Community leaders fended off efforts to close the only public library branch in the area
Photo: Italic serif font in gold reads, “Columbia County” with words in all caps in white underneath that say, “Proposition 2 struck down” on a black background and a gold silhouette of Columbia County on a map of Washington with surrounding counties in gray.
“Not everything that is faced can be changed, but nothing can be changed until it is faced.”
These words, by the great American writer James Baldwin, was how Neighbors United for Progress closed a recent message celebrating the Columbia County Superior Court’s decision to stop Proposition 2 from appearing on the ballot this election. The measure would have dissolved the county’s only library and was initiated by an angry few who did not agree with the branch’s offerings of books on gender, sexuality, and race. You may have heard how this story started; it even made it to national news.
We ourselves cannot offer a more perfect quote that encapsulates the will of Columbia County’s people. Across Washington state, communities of all sizes are building power for racial justice and equity. Rural communities like those in Columbia County play an especially important role in this transformative work. That’s why Inatai Foundation is proud to celebrate the legal victory of Neighbors United for Progress, a political action committee, whom we supported with a $25,000 contribution earlier in September.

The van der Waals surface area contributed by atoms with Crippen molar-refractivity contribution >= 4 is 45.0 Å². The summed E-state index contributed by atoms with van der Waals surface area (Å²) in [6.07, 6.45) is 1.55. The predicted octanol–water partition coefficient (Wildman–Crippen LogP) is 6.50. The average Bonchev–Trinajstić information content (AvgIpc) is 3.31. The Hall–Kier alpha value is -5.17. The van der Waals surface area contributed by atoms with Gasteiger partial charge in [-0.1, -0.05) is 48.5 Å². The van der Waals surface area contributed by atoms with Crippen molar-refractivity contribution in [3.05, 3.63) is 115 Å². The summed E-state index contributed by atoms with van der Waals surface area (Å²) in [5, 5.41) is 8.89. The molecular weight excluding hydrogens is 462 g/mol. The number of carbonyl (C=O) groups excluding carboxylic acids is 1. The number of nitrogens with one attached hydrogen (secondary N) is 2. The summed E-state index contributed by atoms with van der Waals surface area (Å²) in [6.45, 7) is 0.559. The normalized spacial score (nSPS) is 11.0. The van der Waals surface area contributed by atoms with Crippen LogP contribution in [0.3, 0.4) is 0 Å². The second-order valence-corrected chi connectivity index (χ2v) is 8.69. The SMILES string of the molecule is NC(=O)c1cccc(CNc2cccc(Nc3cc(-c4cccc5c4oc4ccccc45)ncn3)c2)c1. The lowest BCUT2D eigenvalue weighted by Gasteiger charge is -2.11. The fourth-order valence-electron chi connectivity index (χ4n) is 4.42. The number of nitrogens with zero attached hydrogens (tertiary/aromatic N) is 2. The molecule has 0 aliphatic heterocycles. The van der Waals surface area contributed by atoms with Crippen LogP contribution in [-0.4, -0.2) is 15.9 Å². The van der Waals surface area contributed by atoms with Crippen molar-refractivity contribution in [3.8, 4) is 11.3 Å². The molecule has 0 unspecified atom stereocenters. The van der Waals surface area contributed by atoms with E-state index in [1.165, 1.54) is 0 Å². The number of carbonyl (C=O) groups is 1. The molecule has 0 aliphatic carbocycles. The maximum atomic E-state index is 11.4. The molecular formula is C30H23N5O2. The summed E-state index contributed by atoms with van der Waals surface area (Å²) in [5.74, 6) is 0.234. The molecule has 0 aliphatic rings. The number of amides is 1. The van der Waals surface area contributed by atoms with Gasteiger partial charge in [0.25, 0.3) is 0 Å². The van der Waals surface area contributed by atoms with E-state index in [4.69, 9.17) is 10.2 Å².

Neighbors United for Progress knew Proposition 2 was never about which books are on the shelves. It was about power–the power to control information and the power to silence others. Libraries are a vital hub of knowledge, services like internet and cooling shelters during heat waves, and diverse perspectives–especially in areas with fewer public services like Columbia County. When public resources like these are taken away, people of color, LGBTQ+ communities, and those living on low incomes are often the most affected.
The closure would have also been the first in the nation shuttered by such far-right censorship efforts under the guise of “parental rights.” It would have marked a dangerous precedent for public libraries across the United States. Columbia County and the rest of Washington are better than that and the success of Neighbors United for Progress shows what it looks like when communities exercise their power.
As we celebrate this victory, we also know it won’t be the last fight against homegrown and out-of-state forces that target overburdened communities by infiltrating elected bodies, spreading disinformation, and oppressing those committed to racial justice and equity. This is why Inatai Foundation strives to support organizations that historically have had limited access to philanthropic funding in every part of Washington. As communities across the state have shown, however, these forces are no match for the joy and determination communities bring to this work. We deeply respect and appreciate these leaders who are making our state better each and every day.
Photo: Ken Graham (left) and Elise Severe of Neighbors United for Progress outside the Dayton Library in Columbia County. Photography by Nick Allen.